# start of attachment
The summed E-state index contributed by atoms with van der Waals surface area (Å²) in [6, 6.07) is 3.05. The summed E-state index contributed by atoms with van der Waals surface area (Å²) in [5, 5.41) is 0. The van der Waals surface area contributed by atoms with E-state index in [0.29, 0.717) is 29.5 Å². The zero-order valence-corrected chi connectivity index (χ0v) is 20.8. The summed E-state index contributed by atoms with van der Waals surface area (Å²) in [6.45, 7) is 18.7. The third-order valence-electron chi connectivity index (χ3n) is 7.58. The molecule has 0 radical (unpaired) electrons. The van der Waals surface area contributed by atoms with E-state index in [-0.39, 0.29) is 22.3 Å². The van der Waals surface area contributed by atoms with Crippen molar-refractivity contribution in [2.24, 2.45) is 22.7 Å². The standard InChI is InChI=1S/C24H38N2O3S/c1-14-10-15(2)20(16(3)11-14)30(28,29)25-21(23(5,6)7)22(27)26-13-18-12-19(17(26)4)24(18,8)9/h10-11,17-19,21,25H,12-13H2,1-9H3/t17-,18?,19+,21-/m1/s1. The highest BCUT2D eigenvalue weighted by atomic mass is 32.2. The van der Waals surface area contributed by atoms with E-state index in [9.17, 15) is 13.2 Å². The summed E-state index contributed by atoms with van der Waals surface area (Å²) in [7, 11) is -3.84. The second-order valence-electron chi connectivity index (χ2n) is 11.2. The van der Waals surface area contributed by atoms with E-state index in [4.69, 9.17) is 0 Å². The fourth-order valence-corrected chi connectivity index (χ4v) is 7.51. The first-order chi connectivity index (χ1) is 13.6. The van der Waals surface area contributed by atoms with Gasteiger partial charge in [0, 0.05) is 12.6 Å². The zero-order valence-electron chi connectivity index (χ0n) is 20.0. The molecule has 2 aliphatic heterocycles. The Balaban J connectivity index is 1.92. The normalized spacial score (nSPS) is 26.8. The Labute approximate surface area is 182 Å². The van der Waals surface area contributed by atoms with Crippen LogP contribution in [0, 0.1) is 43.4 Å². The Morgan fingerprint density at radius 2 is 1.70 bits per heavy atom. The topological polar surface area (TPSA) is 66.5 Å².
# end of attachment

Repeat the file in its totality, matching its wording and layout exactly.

The summed E-state index contributed by atoms with van der Waals surface area (Å²) in [6, 6.07) is 3.05. The summed E-state index contributed by atoms with van der Waals surface area (Å²) in [5, 5.41) is 0. The van der Waals surface area contributed by atoms with E-state index in [0.29, 0.717) is 29.5 Å². The zero-order valence-corrected chi connectivity index (χ0v) is 20.8. The summed E-state index contributed by atoms with van der Waals surface area (Å²) in [6.45, 7) is 18.7. The third-order valence-electron chi connectivity index (χ3n) is 7.58. The molecule has 0 radical (unpaired) electrons. The van der Waals surface area contributed by atoms with E-state index in [-0.39, 0.29) is 22.3 Å². The van der Waals surface area contributed by atoms with Crippen molar-refractivity contribution in [2.24, 2.45) is 22.7 Å². The standard InChI is InChI=1S/C24H38N2O3S/c1-14-10-15(2)20(16(3)11-14)30(28,29)25-21(23(5,6)7)22(27)26-13-18-12-19(17(26)4)24(18,8)9/h10-11,17-19,21,25H,12-13H2,1-9H3/t17-,18?,19+,21-/m1/s1. The highest BCUT2D eigenvalue weighted by atomic mass is 32.2. The van der Waals surface area contributed by atoms with E-state index in [9.17, 15) is 13.2 Å². The summed E-state index contributed by atoms with van der Waals surface area (Å²) in [7, 11) is -3.84. The second-order valence-electron chi connectivity index (χ2n) is 11.2. The van der Waals surface area contributed by atoms with E-state index in [4.69, 9.17) is 0 Å². The fourth-order valence-corrected chi connectivity index (χ4v) is 7.51. The first-order chi connectivity index (χ1) is 13.6. The van der Waals surface area contributed by atoms with Gasteiger partial charge in [0, 0.05) is 12.6 Å². The zero-order valence-electron chi connectivity index (χ0n) is 20.0. The molecule has 2 aliphatic heterocycles. The Balaban J connectivity index is 1.92. The normalized spacial score (nSPS) is 26.8. The Labute approximate surface area is 182 Å². The van der Waals surface area contributed by atoms with Crippen LogP contribution in [0, 0.1) is 43.4 Å². The Morgan fingerprint density at radius 2 is 1.70 bits per heavy atom. The topological polar surface area (TPSA) is 66.5 Å².